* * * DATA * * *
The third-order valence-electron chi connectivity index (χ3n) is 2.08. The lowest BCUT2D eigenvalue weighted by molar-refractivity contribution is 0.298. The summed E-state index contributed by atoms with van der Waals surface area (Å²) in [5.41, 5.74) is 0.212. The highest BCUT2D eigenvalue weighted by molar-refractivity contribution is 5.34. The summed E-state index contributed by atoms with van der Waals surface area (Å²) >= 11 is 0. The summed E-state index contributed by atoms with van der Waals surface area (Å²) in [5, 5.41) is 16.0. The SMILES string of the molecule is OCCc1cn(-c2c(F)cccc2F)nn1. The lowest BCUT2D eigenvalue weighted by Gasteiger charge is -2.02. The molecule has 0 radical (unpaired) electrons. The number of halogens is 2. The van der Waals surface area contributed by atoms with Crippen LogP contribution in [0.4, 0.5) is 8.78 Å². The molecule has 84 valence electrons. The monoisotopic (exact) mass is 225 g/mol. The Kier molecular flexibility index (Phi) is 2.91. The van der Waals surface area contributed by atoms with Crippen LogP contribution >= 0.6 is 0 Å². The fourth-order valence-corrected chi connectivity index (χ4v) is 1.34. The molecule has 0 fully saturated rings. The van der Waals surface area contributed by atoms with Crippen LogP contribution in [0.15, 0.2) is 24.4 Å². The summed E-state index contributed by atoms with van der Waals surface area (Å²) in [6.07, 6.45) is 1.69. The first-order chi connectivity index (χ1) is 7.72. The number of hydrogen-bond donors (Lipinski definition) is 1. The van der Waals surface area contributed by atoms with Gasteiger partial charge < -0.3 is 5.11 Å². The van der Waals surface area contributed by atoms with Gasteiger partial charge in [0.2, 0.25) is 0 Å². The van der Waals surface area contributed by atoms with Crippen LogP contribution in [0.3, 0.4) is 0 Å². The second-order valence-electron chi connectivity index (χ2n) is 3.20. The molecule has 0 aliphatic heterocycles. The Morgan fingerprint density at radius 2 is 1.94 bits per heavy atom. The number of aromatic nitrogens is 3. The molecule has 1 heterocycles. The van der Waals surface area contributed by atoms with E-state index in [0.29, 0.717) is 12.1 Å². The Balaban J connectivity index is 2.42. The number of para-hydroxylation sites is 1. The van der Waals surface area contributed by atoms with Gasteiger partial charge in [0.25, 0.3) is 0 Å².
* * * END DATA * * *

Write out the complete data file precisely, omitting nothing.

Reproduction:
The third-order valence-electron chi connectivity index (χ3n) is 2.08. The lowest BCUT2D eigenvalue weighted by molar-refractivity contribution is 0.298. The summed E-state index contributed by atoms with van der Waals surface area (Å²) in [5.41, 5.74) is 0.212. The highest BCUT2D eigenvalue weighted by molar-refractivity contribution is 5.34. The summed E-state index contributed by atoms with van der Waals surface area (Å²) >= 11 is 0. The summed E-state index contributed by atoms with van der Waals surface area (Å²) in [5, 5.41) is 16.0. The SMILES string of the molecule is OCCc1cn(-c2c(F)cccc2F)nn1. The lowest BCUT2D eigenvalue weighted by Gasteiger charge is -2.02. The molecule has 0 radical (unpaired) electrons. The number of halogens is 2. The van der Waals surface area contributed by atoms with Crippen LogP contribution in [0.4, 0.5) is 8.78 Å². The molecule has 84 valence electrons. The monoisotopic (exact) mass is 225 g/mol. The Kier molecular flexibility index (Phi) is 2.91. The van der Waals surface area contributed by atoms with Crippen LogP contribution >= 0.6 is 0 Å². The fourth-order valence-corrected chi connectivity index (χ4v) is 1.34. The molecule has 0 fully saturated rings. The van der Waals surface area contributed by atoms with Crippen LogP contribution in [0.15, 0.2) is 24.4 Å². The summed E-state index contributed by atoms with van der Waals surface area (Å²) in [6.07, 6.45) is 1.69. The first-order chi connectivity index (χ1) is 7.72. The number of hydrogen-bond donors (Lipinski definition) is 1. The van der Waals surface area contributed by atoms with Gasteiger partial charge < -0.3 is 5.11 Å². The van der Waals surface area contributed by atoms with Gasteiger partial charge in [0.2, 0.25) is 0 Å². The van der Waals surface area contributed by atoms with Crippen LogP contribution in [0.3, 0.4) is 0 Å². The second-order valence-electron chi connectivity index (χ2n) is 3.20. The molecule has 0 aliphatic heterocycles. The Morgan fingerprint density at radius 2 is 1.94 bits per heavy atom. The number of aromatic nitrogens is 3. The molecule has 1 heterocycles. The van der Waals surface area contributed by atoms with E-state index in [0.29, 0.717) is 12.1 Å². The Balaban J connectivity index is 2.42. The number of para-hydroxylation sites is 1. The van der Waals surface area contributed by atoms with Gasteiger partial charge in [0.25, 0.3) is 0 Å².